Romance novels need a canon
"Bet Me" by Jennifer Crusie
A contemporary romantic comedy set to Elvis Costello and lots of luxurious and sinful sugary treats. Read the whole essay.
First, there was the Veronica Mars movie Kickstarter, which we all thought was awesome, because it meant getting a movie many of us have long wanted made. The $2 million they asked for was, yes!, to make the movie, but there was also another component to that: The millions raised demonstrated to the studio that there was enough enthusiasm behind the film to warrant its distribution. Zach Braff, who wipes his ass with “Scrubs” money, was soon to follow, which is when the complaints began: Why should the fans essentially provide free money to wealthy filmmakers, and then pay again to see the movie (a better model, I think, for a film like Zach Braff’s is to pre-sale tickets: If you can sell $4 million in tickets, the movie gets made, and everyone who donated can see the movie for free). But no matter: Braff met his goal and then some, and now we’ll all get to see the spiritual successor to Garden State.
Then Spike Lee got involved, and again, here’s a very wealthy filmmaker with all the connections in the world asking for $1 million, when all he had to do was write himself a check, or go to one of his many friends, or hold a hat out to the Weinsteins and say, “Hey! Can you spare a $1 million.” The fact that so many of Lee’s Kickstarter donations came from the likes of Kerry Washington, Steven Soderbergh, and other wealthy people demonstrated the problem with celebrity Kickstarters: It felt kind of like the Hollywood elite were exchanging money, instead of what Kickstarter was seemingly created to do: Support financially strapped folks with big ideas and small pocketbooks.
But now? It’s gone completely off the rails. Writer/director John Herzfeld (2 Days in the Valley) has made a movie called Reach Me, a drama centered on a group of people who all have a connection to a self-help book authored by a reclusive former football coach. That group of people includes Sylvester Stallone, Lauren Cohan, Kelsey Grammer, Kyra Sedgwick, Nelly, Kevin Connolly, Ryan Kwanten, Thomas Jane, Tom Sizemore, Elizabeth Henstridge, Terry Crews and Danny Trejo.
The movie is actually pretty much finished, but one of the film’s financial backers abandoned he project, leaving a $250,000 hole. How do they fill it? Last week, Sylvester Stallone complained that Bruce Willis wanted $4 million for 4 days of work instead of $3 million, so you can imagine how much Stallone makes on The Expendables, not to mention the hundreds of millions he’s probably got in the bank (the Internet says he’s worth $275 million). Kelsey Grammer dusts “Frasier” money over his coat sleeves before he leaves the house. Kyra Sedgwick made $350,000 per episode of “The Closer.” Stallone has probably spent $100,000 on dinner with friends before. But how do they plan to fill the gap?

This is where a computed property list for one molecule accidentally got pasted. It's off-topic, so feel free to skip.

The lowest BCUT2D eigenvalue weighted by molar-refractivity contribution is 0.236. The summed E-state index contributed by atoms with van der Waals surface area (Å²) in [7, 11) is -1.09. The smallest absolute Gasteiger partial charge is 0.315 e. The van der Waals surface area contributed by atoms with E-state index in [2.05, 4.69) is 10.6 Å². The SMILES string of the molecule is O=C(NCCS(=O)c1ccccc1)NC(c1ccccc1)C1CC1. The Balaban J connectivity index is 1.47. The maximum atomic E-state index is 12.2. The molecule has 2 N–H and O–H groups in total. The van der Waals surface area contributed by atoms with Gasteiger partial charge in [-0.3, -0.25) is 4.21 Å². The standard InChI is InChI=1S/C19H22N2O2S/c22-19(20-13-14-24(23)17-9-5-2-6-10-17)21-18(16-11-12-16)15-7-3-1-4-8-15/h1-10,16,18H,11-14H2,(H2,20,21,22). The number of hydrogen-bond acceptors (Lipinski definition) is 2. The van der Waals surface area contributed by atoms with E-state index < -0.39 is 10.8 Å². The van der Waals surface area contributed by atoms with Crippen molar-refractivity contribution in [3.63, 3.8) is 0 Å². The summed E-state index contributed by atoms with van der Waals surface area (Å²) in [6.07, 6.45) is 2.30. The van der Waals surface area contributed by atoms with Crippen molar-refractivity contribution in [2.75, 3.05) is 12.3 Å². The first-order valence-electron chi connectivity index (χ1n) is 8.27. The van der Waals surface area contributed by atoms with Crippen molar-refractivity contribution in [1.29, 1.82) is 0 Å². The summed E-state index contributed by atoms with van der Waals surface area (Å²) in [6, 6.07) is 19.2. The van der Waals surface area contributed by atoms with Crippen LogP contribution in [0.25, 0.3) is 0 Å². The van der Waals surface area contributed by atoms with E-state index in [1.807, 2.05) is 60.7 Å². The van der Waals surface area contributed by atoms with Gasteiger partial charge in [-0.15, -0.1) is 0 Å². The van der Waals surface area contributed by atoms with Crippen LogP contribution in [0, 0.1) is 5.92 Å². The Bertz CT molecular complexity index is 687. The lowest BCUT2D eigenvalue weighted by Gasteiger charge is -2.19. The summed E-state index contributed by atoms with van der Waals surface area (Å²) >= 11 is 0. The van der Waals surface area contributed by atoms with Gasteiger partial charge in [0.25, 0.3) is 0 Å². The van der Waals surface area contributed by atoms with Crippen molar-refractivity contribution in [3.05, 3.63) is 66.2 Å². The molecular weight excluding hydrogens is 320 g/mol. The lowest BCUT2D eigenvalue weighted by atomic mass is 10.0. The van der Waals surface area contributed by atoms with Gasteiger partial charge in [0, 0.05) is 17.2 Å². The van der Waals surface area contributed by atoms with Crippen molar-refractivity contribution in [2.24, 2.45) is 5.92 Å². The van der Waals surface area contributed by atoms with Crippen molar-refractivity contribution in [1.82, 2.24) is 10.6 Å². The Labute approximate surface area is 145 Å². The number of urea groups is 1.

Kickstarter. Why doesn’t Herzfeld just ask those guys from some pocket change? Because they’ve already done him enough favors, apparently. Why doesn’t he find another backer? Probably because no one has faith enough in the film to back it. My guess is that Reach Me is a giant turkey in the making (which is probably why it lost its backer), and rather than raise the money the old fashioned way, knowing that the investor will probably never see a return on that investment, Herzfeld and company are going to the fans and sinking their money into a lost cause.
It’s a truly pathetic use of Kickstarter, and while no one has to donate if they don’t want to (the $3,667 raised so far suggests that there’s not a lot of passion behind the project), it really does expose the flaws with celebrity Kickstarters when a group of multi-multi-millionaires are panhandling for a quarter of a million dollars.
"Bet Me" by Jennifer Crusie
"Welcome to Temptation" by Jennifer Crusie
Another of Crusie's romantic comedies, this one in the shadow of an ostentatiously phallic water tower. Read the whole essay.
"A Gentleman Undone" by Cecilia Grant
A Regency romance with beautifully broken people and some seriously steamy sex. Read the whole essay.
"Black Silk" by Judith Ivory
A beautifully written, exquisitely slow-building Regency; the plot is centered on a box with some very curious images, as Edward Gorey might say. Read the whole essay.
"For My Lady's Heart" by Laura Kinsale
A medieval romance, the period piece functions much like a dystopia, with the courageous lady and noble knight struggling to find happiness despite the authoritarian society. Read the whole essay.
"Sweet Disorder" by Rose Lerner
A Regency that uses the limitations on women of the time to good effect; the main character is poor and needs to sell her vote ... or rather her husband's vote. But to sell it, she needs to get a husband first ... Read the whole essay.
"Frenemy of the People" by Nora Olsen
Clarissa is sitting at an awards banquet when she suddenly realizes she likes pictures of Kimye for both Kim and Kanye and she is totally bi. So she texts to all her friends, "I am totally bi!" Drama and romance ensue ... but not quite with who she expects. I got an advanced copy of this YA lesbian romance, and I’d urge folks to reserve a copy; it’s a delight. Read the whole essay.
"The Slightest Provocation" by Pam Rosenthal
A separated couple works to reconcile against a background of political intrigue; sort of "His Gal Friday" as a spy novel set in the Regency. Read the whole essay.
"Again" by Kathleen Gilles Seidel
Set among workers on a period soap opera, it manages to be contemporary and historical both at the same time. Read the whole essay.
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